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A Strange Disappearance Anna Katharine Green

A Woman's Love

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"Meanwhile the days flew by. If my own conscience had allowed me to forget the fact, my father's eagerly inquiring, but sternly unrelenting gaze as I came each evening to his bedside, would have kept it sufficiently in my mind. I began to feel like one in the power of some huge crushing machine whose slowly descending weight he in vain endeavors to escape.

"How or when the thought of Luttra first crossed my mind I cannot say. At first I recoiled at the suggestion and put it away from me in disdain; but it ever recurred and with it so many arguments in her favor that before long I found myself regarding it as a refuge. To be sure she was a waif and a stray, but that seemed to be the kind of wife demanded of me. She was allied to rogues if not villains, I knew; but then had she not cut all connection with them, dropped away from them, planted her feet on new ground which they would never invade? I commenced to cherish the idea. With this friendless, grateful, unassuming protegee of mine for a wife, I would be as little bound as might be. She would ask nothing, and I need give nothing, beyond a home and the common attentions required of a gentleman and a friend. Then she was not disagreeable, nor was her beauty of a type to suggest the charms of her I had lost. None of the graces of the haughty patrician lady whose lightest gesture was a command, would appear in this humble girl, to mock and constrain me. No, I should have a fair wife and an obedient one, but no vulgarized shadow of Evelyn, thank God, or of any of her fashionably dressed friends.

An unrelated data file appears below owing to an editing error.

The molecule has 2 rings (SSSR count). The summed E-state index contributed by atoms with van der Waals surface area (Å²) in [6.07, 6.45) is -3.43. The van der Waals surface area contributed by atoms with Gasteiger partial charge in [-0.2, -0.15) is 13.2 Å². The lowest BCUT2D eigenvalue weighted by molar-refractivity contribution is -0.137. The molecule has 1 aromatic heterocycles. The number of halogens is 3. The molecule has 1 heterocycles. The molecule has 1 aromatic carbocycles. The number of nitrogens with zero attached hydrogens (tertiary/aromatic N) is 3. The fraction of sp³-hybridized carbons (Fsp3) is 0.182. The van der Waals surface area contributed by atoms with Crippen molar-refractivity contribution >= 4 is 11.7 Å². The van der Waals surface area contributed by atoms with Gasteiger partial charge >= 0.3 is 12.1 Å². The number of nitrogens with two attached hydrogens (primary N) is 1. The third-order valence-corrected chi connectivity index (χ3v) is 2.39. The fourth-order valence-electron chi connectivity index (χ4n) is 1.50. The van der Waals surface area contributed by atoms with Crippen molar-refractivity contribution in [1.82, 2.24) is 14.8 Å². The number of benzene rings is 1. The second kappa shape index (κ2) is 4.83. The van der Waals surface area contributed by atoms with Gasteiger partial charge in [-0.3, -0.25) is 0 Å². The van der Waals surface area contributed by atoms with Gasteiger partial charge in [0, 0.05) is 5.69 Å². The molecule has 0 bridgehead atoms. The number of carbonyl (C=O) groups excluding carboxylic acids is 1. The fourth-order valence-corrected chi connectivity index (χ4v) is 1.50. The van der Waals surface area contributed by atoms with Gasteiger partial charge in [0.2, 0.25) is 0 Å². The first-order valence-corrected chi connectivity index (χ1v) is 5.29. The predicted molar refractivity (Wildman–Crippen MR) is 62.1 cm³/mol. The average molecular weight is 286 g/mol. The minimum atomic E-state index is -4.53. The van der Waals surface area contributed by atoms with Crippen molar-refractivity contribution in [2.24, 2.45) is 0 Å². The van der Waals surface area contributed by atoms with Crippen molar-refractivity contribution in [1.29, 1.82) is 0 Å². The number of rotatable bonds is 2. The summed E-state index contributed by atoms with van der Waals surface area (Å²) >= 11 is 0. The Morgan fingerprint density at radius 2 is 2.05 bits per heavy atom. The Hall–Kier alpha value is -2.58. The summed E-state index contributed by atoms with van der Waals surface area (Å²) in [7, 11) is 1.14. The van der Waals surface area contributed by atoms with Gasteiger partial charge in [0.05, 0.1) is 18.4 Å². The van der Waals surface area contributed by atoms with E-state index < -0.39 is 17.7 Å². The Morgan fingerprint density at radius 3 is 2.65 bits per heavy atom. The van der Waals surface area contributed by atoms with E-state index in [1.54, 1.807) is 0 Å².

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"Advanced thus far towards the end, I went to see Luttra. I had not beheld her since the morning we parted at the door of that little cottage in Vermont, and her presence caused me a shock. This, the humble waif with the appealing grateful eyes I had expected to encounter? this tall and slender creature with an aureola of golden hair about a face that it was an education to behold! I felt a half movement of anger as I surveyed her. I had been cheated; I had planted a grape seed and a palm tree had sprung up in its place. I was so taken aback, my salute lost something of the benevolent condescension I had intended to infuse into it. She seemed to feel my embarassment and a half smile fluttered to her lips. That smile decided me. It was sweet but above all else it was appealing.

"How I won that woman to marry me in ten days time I care not to state. Not by holding up my wealth and position before her. Something restrained me from that. I was resolved, and perhaps it was the only point of light in my conduct at that time, not to buy this young girl. I never spoke of my expectations, I never alluded to my present advantages yet I won her.

"We were married, there, in Troy in the quietest and most unpretending manner. Why the fact has never transpired I cannot say. I certainly took no especial pains to conceal it at the time, though I acknowledge that after our separation I did resort to such measures as I thought necessary, to suppress what had become gall and wormwood to my pride.

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A Strange Disappearance
Anna Katharine Green

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